Lesson 2
Comparing Positive and Negative Numbers
2.1: Which One Doesn’t Belong: Inequalities
Which inequality doesn’t belong?
 \(\frac{5}{4} < 2\)
 \(8.5 > 0.95\)
 \(8.5 < 7\)
 \(10.00 < 100\)
2.2: Comparing Temperatures
Here are the low temperatures, in degrees Celsius, for a week in Anchorage, Alaska.
day  Mon  Tues  Weds  Thurs  Fri  Sat  Sun 

temperature  5  1  5.5  2  3  4  0 
 Plot the temperatures on a number line. Which day of the week had the lowest low temperature?

The lowest temperature ever recorded in the United States was 62 degrees Celsius, in Prospect Creek Camp, Alaska. The average temperature on Mars is about 55 degrees Celsius.
 Which is warmer, the coldest temperature recorded in the USA, or the average temperature on Mars? Explain how you know.
 Write an inequality to show your answer.

On a winter day the low temperature in Anchorage, Alaska, was 21 degrees Celsius and the low temperature in Minneapolis, Minnesota, was 14 degrees Celsius.
Jada said, “I know that 14 is less than 21, so 14 is also less than 21. This means that it was colder in Minneapolis than in Anchorage.”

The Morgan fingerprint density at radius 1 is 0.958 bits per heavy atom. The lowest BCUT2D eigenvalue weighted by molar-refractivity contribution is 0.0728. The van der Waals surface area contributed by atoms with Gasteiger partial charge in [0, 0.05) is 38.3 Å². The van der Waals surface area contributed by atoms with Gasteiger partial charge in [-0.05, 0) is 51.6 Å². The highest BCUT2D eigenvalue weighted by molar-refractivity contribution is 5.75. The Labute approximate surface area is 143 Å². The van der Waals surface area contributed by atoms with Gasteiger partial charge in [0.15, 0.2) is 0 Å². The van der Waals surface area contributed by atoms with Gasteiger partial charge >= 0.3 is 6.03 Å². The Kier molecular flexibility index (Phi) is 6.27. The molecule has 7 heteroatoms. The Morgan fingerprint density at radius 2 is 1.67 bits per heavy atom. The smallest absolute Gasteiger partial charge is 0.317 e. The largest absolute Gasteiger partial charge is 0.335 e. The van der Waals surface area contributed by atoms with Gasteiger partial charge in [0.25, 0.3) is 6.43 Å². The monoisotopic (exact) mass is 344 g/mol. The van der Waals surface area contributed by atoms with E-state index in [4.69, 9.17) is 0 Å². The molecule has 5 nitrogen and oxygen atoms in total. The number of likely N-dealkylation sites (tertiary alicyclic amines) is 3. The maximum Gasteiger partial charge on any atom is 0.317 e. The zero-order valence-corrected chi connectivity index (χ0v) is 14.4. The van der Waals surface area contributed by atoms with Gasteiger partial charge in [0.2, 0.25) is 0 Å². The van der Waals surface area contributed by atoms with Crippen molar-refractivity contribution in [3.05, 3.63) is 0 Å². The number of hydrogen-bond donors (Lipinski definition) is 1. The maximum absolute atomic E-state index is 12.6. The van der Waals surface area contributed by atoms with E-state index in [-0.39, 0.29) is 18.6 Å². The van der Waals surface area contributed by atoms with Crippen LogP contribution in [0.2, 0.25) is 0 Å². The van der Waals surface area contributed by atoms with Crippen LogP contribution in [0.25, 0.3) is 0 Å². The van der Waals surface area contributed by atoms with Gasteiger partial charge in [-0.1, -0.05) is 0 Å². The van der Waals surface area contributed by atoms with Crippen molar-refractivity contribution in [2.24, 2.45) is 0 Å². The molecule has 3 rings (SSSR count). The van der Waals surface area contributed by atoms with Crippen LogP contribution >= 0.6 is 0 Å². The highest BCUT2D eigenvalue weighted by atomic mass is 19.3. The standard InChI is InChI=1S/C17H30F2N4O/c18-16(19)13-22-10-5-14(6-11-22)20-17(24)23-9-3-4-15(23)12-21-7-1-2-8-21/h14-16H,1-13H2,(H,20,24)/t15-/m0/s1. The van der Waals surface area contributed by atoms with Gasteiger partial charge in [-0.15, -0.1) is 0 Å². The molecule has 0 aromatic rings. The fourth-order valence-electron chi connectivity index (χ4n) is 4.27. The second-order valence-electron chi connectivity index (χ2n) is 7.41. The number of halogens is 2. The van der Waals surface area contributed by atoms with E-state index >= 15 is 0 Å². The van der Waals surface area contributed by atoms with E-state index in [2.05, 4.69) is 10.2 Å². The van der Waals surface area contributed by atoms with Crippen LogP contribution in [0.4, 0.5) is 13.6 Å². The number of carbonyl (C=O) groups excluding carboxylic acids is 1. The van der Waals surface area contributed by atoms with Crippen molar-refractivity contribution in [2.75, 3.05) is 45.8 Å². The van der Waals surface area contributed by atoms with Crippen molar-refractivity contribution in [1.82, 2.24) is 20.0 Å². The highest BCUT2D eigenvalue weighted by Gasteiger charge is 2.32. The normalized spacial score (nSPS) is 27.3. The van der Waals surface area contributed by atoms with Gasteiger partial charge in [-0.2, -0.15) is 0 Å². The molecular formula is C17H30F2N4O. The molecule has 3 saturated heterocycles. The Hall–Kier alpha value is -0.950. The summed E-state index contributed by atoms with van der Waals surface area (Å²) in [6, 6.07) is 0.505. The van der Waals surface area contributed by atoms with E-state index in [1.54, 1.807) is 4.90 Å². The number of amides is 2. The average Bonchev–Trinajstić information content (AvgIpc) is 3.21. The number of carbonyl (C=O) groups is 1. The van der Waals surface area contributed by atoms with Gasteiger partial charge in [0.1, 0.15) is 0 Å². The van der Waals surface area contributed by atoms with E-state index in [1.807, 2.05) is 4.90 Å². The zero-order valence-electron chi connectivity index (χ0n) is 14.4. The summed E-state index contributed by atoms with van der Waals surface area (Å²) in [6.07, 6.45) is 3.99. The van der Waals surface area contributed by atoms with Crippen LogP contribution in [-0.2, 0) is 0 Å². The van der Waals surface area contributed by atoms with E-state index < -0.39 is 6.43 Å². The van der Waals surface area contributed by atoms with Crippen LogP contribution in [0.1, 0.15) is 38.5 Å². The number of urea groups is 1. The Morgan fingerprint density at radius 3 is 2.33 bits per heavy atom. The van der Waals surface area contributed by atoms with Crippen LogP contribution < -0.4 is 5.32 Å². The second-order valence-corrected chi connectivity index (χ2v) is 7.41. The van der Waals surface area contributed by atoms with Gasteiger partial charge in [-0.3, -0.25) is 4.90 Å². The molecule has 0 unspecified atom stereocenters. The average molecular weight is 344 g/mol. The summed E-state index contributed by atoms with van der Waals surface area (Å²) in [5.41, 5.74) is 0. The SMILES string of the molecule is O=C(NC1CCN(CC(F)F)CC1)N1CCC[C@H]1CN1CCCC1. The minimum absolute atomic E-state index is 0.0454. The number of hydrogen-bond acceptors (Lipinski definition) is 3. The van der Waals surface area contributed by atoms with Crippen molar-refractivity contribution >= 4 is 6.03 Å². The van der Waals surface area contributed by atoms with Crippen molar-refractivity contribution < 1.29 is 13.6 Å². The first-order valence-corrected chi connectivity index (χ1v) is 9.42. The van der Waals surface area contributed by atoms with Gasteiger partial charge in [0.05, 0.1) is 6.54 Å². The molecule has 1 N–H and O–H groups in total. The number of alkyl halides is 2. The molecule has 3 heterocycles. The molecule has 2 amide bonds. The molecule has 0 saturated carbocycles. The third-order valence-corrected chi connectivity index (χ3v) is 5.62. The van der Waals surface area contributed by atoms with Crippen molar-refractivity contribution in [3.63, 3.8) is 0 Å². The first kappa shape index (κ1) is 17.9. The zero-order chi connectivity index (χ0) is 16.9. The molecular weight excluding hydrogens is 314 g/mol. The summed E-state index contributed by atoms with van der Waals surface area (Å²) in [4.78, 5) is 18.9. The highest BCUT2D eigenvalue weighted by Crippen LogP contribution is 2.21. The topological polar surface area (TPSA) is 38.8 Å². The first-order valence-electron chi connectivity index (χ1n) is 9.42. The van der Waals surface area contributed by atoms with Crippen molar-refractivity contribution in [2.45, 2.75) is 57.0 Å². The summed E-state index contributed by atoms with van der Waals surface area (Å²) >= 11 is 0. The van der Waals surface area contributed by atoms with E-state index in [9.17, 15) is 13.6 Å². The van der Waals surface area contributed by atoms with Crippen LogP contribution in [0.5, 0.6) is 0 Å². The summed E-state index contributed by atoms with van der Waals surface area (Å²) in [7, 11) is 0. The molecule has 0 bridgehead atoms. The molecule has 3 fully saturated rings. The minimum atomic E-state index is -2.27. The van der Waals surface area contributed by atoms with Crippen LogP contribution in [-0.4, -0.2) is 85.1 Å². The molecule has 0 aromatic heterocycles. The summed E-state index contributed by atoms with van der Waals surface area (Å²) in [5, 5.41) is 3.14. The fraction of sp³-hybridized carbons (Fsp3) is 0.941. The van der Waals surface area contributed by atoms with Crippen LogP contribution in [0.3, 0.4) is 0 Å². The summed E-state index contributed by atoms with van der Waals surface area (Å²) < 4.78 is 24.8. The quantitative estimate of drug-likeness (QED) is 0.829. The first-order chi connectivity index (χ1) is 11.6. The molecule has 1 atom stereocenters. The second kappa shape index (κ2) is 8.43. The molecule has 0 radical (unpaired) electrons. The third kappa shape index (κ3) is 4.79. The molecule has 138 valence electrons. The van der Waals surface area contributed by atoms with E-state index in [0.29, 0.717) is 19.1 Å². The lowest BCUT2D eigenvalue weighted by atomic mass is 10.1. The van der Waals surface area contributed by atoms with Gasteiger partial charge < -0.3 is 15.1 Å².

Do you agree? Explain your reasoning.
Another temperature scale frequently used in science is the Kelvin scale. In this scale, 0 is the lowest possible temperature of anything in the universe, and it is 273.15 degrees in the Celsius scale. Each \(1\text{ K}\) is the same as \(1^\circ\text{C}\), so \(10\text{ K}\) is the same as \(\text263.15^\circ\text{C}\).
 Water boils at \(100^\circ \text{C}\). What is this temperature in \(\text{K}\)?
 Ammonia boils at \(\text35.5^\circ \text{C}\). What is the boiling point of ammonia in \(\text{K}\)?
 Explain why only positive numbers (and 0) are needed to record temperature in \(\text{K}\).
2.3: Rational Numbers on a Number Line

Plot the numbers 2, 4, 7, and 10 on the number line. Label each point with its numeric value.

Decide whether each inequality statement is true or false. Be prepared to explain your reasoning.
 \(\text2 < 4\)